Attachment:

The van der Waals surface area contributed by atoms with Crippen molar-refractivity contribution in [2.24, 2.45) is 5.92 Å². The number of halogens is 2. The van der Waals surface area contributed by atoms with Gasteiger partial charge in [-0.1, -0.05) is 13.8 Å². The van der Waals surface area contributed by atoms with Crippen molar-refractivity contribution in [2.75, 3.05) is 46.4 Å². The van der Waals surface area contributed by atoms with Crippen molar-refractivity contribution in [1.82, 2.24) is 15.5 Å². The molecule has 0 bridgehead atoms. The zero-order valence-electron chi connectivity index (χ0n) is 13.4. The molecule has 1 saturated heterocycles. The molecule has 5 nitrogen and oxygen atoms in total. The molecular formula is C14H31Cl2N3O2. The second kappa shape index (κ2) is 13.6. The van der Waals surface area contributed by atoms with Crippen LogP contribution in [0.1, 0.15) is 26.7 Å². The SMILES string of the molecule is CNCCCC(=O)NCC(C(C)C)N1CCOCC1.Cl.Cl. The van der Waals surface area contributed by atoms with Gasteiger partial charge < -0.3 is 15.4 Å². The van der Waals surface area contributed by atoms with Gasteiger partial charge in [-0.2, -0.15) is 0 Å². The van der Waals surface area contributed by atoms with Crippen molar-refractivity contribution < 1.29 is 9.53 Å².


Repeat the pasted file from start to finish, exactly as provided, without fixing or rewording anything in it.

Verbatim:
The van der Waals surface area contributed by atoms with Crippen molar-refractivity contribution in [2.24, 2.45) is 5.92 Å². The number of halogens is 2. The van der Waals surface area contributed by atoms with Gasteiger partial charge in [-0.1, -0.05) is 13.8 Å². The van der Waals surface area contributed by atoms with Crippen molar-refractivity contribution in [2.75, 3.05) is 46.4 Å². The van der Waals surface area contributed by atoms with Crippen molar-refractivity contribution in [1.82, 2.24) is 15.5 Å². The molecule has 0 bridgehead atoms. The zero-order valence-electron chi connectivity index (χ0n) is 13.4. The molecule has 1 saturated heterocycles. The molecule has 5 nitrogen and oxygen atoms in total. The molecular formula is C14H31Cl2N3O2. The second kappa shape index (κ2) is 13.6. The van der Waals surface area contributed by atoms with Crippen LogP contribution in [0.1, 0.15) is 26.7 Å². The SMILES string of the molecule is CNCCCC(=O)NCC(C(C)C)N1CCOCC1.Cl.Cl. The van der Waals surface area contributed by atoms with Gasteiger partial charge < -0.3 is 15.4 Å². The van der Waals surface area contributed by atoms with Gasteiger partial charge in [-0.2, -0.15) is 0 Å². The van der Waals surface area contributed by atoms with Crippen molar-refractivity contribution < 1.29 is 9.53 Å².